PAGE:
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Author Topic: Magnetite cores?  (Read 4297 times)

Offline antimony

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Magnetite cores?
« on: December 15, 2015, 09:04:28 PM »
Hi,  i am interested in making some magnetite cores for my coils,  and other stuff.  Firstly, becouse it is so nice that i can custom-make molds in various shapes and sizes, but also i heard that they do a pretty good job.
One guy compared it to Metglas, but im not sure thats right.

So,  what i wanted to ask was, have you any experience with this that you would like to share?

And the second question is about what i read in a swedish electronics forum, so i may have some trouble with translation,  but i hope you get it.  :)
Its about the mesh size of the powder, that the finer it is, the higher work frequency.
Do anyone know this?

Thanks in advance guys. :)

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Magnetite cores?
« on: December 15, 2015, 09:04:28 PM »

Offline Paul-R

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Re: Magnetite cores?
« Reply #1 on: December 16, 2015, 04:03:54 PM »
What are you trying to do with these cores?

Offline forest

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Re: Magnetite cores?
« Reply #2 on: December 16, 2015, 08:43:38 PM »
How to effectively crush ferrite core into ferrite dust ?

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Re: Magnetite cores?
« Reply #2 on: December 16, 2015, 08:43:38 PM »
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Offline antimony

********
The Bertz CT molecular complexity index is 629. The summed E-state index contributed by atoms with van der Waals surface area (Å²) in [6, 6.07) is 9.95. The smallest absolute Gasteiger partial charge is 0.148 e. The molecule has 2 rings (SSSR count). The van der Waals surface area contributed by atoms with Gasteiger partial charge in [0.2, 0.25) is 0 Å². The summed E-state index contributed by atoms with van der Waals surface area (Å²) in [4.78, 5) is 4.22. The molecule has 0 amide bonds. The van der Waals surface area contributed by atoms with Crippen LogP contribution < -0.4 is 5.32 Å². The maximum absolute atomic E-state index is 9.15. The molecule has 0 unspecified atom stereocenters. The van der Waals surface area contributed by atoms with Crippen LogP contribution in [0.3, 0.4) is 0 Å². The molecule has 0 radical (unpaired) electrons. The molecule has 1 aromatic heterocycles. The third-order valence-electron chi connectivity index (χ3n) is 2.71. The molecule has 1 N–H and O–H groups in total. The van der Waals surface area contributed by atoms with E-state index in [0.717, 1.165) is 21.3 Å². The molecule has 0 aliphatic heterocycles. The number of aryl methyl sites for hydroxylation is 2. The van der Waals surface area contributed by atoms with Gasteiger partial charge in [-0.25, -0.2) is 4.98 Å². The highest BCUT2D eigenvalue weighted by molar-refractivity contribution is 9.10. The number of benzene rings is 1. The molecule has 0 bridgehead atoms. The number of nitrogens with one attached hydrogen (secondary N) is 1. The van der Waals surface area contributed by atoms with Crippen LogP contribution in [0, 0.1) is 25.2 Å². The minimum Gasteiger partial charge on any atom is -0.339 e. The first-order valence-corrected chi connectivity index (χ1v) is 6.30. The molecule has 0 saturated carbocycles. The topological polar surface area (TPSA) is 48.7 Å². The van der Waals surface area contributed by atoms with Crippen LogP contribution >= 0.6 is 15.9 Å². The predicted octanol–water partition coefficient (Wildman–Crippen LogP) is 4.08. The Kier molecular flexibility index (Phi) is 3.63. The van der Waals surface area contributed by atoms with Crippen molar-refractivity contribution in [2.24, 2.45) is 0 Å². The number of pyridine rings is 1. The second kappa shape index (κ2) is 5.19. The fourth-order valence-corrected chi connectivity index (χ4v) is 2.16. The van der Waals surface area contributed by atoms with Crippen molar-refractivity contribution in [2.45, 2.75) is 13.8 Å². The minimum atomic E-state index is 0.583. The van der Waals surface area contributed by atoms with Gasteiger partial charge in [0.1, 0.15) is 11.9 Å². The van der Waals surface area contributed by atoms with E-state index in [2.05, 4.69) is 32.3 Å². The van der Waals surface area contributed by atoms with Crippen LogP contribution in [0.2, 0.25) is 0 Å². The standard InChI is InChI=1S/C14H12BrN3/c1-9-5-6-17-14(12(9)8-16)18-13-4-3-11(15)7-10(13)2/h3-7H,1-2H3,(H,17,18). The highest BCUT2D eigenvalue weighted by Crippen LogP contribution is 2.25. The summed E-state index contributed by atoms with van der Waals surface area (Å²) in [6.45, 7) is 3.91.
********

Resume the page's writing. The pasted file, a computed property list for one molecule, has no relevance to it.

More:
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Re: Magnetite cores?
« Reply #3 on: December 16, 2015, 08:50:14 PM »
What are you trying to do with these cores?

Well,  i am in the process of making my first magnet pulse motor, and i have made two coils already,  both of them Bedini style cores, but im not satisfied with them becouse my rods are about 3 mm in diameter and i cant find any better here where i live.
Another project that i would like to try to replicate is the Thane Heins BITT, but also other transformer projects like Lawrence Tseungs magnetic frame, and others that dont come to mind right now. 

Also,  i forgot. Thanks for your reply. :)


Offline Jimboot

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Re: Magnetite cores?
« Reply #4 on: December 17, 2015, 10:41:11 AM »
I have a big chunk of it here. It does have a crystalline structure but I have never tried using it in cores.

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Re: Magnetite cores?
« Reply #4 on: December 17, 2015, 10:41:11 AM »
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Offline Paul-R

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Re: Magnetite cores?
« Reply #5 on: December 17, 2015, 04:03:30 PM »
Well,  i am in the process of making my first magnet pulse motor ... Bedini style cores, but im not satisfied with them because my rods are about 3 mm in diameter and i cant find any better here where i live.
It is material that counts, although he diameter is important. John B recommends R45 or R60 gas welding rods. They can be obtained from people like British Oxygen and others. They take on magnetism rapidly and shed it rapidly.

Offline sm0ky2

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Re: Magnetite cores?
« Reply #6 on: December 24, 2015, 09:35:26 AM »
ideally you want semiconductor-grade ceramic-ferrite inductors
you can buy these in all shapes, sizes and parameters